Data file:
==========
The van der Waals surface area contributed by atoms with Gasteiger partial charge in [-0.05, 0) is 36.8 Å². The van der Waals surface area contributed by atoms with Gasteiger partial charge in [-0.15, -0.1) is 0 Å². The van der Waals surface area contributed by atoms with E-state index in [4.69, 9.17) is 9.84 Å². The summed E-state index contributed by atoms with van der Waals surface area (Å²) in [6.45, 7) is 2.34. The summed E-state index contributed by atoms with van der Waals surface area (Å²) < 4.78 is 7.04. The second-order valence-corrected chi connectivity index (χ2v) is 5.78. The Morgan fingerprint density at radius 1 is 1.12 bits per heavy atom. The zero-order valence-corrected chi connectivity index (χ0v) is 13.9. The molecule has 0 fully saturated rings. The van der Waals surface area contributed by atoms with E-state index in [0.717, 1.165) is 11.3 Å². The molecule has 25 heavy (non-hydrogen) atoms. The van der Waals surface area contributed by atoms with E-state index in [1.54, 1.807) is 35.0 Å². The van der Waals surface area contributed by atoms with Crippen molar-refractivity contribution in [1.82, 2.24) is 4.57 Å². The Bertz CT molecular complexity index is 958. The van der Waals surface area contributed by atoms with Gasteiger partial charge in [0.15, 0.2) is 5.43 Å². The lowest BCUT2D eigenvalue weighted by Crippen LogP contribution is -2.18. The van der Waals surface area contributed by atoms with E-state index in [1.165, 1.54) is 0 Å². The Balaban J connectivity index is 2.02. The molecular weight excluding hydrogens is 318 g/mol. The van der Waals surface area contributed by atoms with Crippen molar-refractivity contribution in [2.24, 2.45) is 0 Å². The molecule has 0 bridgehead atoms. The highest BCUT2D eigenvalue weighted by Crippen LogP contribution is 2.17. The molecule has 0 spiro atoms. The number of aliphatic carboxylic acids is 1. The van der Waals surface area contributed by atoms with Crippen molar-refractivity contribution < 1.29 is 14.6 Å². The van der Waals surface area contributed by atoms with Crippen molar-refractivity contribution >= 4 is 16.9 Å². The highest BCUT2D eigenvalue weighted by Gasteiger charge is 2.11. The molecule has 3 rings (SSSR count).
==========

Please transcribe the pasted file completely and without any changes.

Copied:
The van der Waals surface area contributed by atoms with Gasteiger partial charge in [-0.05, 0) is 36.8 Å². The van der Waals surface area contributed by atoms with Gasteiger partial charge in [-0.15, -0.1) is 0 Å². The van der Waals surface area contributed by atoms with E-state index in [4.69, 9.17) is 9.84 Å². The summed E-state index contributed by atoms with van der Waals surface area (Å²) in [6.45, 7) is 2.34. The summed E-state index contributed by atoms with van der Waals surface area (Å²) < 4.78 is 7.04. The second-order valence-corrected chi connectivity index (χ2v) is 5.78. The Morgan fingerprint density at radius 1 is 1.12 bits per heavy atom. The zero-order valence-corrected chi connectivity index (χ0v) is 13.9. The molecule has 0 fully saturated rings. The van der Waals surface area contributed by atoms with E-state index in [0.717, 1.165) is 11.3 Å². The molecule has 25 heavy (non-hydrogen) atoms. The van der Waals surface area contributed by atoms with E-state index in [1.54, 1.807) is 35.0 Å². The van der Waals surface area contributed by atoms with Crippen molar-refractivity contribution in [1.82, 2.24) is 4.57 Å². The Bertz CT molecular complexity index is 958. The van der Waals surface area contributed by atoms with Gasteiger partial charge in [0.15, 0.2) is 5.43 Å². The lowest BCUT2D eigenvalue weighted by Crippen LogP contribution is -2.18. The van der Waals surface area contributed by atoms with E-state index in [1.165, 1.54) is 0 Å². The Balaban J connectivity index is 2.02. The molecular weight excluding hydrogens is 318 g/mol. The van der Waals surface area contributed by atoms with Crippen molar-refractivity contribution in [2.24, 2.45) is 0 Å². The molecule has 0 bridgehead atoms. The highest BCUT2D eigenvalue weighted by Crippen LogP contribution is 2.17. The molecule has 0 spiro atoms. The number of aliphatic carboxylic acids is 1. The van der Waals surface area contributed by atoms with Crippen molar-refractivity contribution < 1.29 is 14.6 Å². The van der Waals surface area contributed by atoms with Crippen molar-refractivity contribution >= 4 is 16.9 Å². The highest BCUT2D eigenvalue weighted by Gasteiger charge is 2.11. The molecule has 3 rings (SSSR count).